Suppose we are given an integer $n$ and an integer $i$ where $i \le n$. We want to find all the subsets of {1, 2, 3 ... n-1} of size $i$ that will sum to $kn$ where $k$ is a positive integer.

Edit: I do realize this resembles the stars and bars question that has been asked many times here. This is however asking for distinct values so if $n=5$ and $i=3$, $(3,1,1)$ is not a solution.

So far, I've tried an enumeration approach and I've worked out the answer to be extracting the coefficient from a function like so:

$$[y^i][x^{kn}]\prod \limits_{j = 1}^{n-1} (1 + yx^j)$$

The power's of x should combine distinct values for the sum and the y's will count the number of values used.

I'm not sure how to go about solving this, any ideas would be greatly appreciated!

  • $\begingroup$ Do you want to find all the subsets, or do you want to count how many there are? $\endgroup$ – Patrick Da Silva Jun 16 '13 at 14:22
  • $\begingroup$ I just want to count how many there are $\endgroup$ – Azhuang Jun 16 '13 at 14:29
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    $\begingroup$ Okay, so that product can be written as $1 + y p_1(x) + y^2 p_2(x) + \dots + y^{n-1} p_{n-1}(x)$, where the coefficient of $p_i(x)$ in front of $x^p$ is the number of subsets of size $i$ who sum up to $p$. So why don't you just look at the coefficient in front of $x^{kn}$ in that expansion? Is that what those brackets mean? Because I don't think they should be factors in that expansion. For me this problem is already solved. What exactly do you need? An explicit formula? $\endgroup$ – Patrick Da Silva Jun 16 '13 at 14:35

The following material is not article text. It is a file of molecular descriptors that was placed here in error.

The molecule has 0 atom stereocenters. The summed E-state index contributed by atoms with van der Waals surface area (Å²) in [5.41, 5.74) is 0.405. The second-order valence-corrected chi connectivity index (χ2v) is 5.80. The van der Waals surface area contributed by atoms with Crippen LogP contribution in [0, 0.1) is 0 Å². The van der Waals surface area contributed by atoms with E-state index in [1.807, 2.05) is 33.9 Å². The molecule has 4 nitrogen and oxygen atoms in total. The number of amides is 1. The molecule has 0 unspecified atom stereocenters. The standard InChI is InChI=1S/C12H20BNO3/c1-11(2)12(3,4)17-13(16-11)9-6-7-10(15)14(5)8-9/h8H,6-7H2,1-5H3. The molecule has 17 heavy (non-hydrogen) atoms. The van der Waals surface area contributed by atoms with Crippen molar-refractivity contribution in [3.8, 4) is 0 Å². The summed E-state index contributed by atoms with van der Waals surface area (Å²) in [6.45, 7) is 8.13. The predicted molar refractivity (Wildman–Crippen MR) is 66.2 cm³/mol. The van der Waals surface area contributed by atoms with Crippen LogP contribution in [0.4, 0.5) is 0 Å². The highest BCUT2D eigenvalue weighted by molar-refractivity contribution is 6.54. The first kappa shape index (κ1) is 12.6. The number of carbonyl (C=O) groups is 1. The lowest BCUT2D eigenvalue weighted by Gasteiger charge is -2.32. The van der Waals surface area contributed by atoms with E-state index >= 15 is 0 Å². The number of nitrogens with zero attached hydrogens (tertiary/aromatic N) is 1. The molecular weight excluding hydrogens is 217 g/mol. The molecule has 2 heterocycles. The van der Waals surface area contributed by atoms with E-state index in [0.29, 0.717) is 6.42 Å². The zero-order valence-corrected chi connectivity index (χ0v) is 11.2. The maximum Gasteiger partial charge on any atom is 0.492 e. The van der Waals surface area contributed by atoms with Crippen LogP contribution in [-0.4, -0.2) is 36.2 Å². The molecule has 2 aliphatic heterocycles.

• $\begingroup$ Yup, what you have written is pretty close to what I've been thinking and finding the coefficients is exactly what the brackets mean. I am looking for a a closed form solution so that I can manipulate the value obtained by the coefficients. $\endgroup$ – Azhuang Jun 16 '13 at 14:45
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    $\begingroup$ So I wish to find an explicit formula for any n and i $\endgroup$ – Azhuang Jun 16 '13 at 14:53

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